Henri Bergson distinguished between intellect as the method appropriate for scientific investigation and intuition as the method appropriate for philosophy. It is by means of intuition, for Bergson, that humanity is able to accurately perceive life as existing in a constant state of change and evolution, and this means of using intuition provides us with the possibility of absolute knowledge, which he sees as embedded in the evolution of life itself.
There is not universal agreement, however, on what Bergson meant by intuition. Some have seen it as a non-intellectual or even anti-intellectual and mystical way of knowing, whereas others see it as a form of intellectual knowledge. Anthropologically, Bergson sees intuition as paired with the fundamental self, which he saw as capable of authentic spontaneity, whereas he saw the “superficial” self as belonging to the intellect, and associated with bondage to social structures and norms. Intuition, for Bergson, conceives of reality in terms of immediate consciousness and flux rather than intellectual concepts and symbolic or discursive thought and dialogue.
The intellect proceeds by perspectival analysis and is therefore relative and analytic (constrained by analysis) whereas he sees intuition as independent and non-perspectival, and therefore, absolute. This absolute mode of perceiving, he thought, allows us to immediately witness and examine the movement an object through sympathy (penetrating into its inside rather than examining it perspectivally from the outside). The reason Bergson believes that intuition provides absolute knowledge is because of his doctrine, similar to that of Hegel and others, that phenomena can only be understood in terms of their relations to other phenomena rather than isolated and carved at its joints. The use of conceptual thought, for Bergson, divides phenomena into parts, which distorts its essential nature.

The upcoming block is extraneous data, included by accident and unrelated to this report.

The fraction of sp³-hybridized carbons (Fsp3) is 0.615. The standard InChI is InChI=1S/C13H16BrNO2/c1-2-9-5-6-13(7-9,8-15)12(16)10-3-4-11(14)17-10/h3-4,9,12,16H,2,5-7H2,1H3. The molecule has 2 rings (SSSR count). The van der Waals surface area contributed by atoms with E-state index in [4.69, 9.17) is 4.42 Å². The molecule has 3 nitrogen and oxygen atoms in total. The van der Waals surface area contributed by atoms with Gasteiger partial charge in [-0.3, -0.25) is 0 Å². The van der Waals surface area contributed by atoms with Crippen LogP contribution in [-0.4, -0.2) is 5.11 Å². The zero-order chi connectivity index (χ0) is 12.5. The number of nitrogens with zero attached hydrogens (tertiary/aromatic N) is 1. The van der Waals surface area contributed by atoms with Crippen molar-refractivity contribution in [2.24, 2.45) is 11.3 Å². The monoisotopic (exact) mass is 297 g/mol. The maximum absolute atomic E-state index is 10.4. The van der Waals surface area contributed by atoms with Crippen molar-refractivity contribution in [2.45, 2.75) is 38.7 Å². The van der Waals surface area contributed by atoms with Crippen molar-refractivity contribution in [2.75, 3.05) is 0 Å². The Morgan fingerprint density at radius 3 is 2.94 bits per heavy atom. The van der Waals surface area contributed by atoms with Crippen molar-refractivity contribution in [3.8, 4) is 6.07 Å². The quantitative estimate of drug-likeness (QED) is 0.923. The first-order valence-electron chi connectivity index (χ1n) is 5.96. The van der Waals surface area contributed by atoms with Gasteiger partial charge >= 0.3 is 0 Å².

Intuition goes beyond mere instinct, however, in that intuition is self-reflective whereas instinct is not. Intuition is neither a feeling nor randomness, for Bergson, but a kind of sculpted and refined expression of instinct. These modes of perception and apprehension, for Bergson, although quite distinct and even opposed in their methods of grasping the world, are nevertheless complementary and mutually supportive. Instinct is itself only ever transformed and sculpted into intuition through intellect. The absence of intellect would not have allowed instinct to be funneled into its proper object of knowing absolute reality, but would instead have expressed itself as mere irresistible impulse, with its object determined by biological necessity.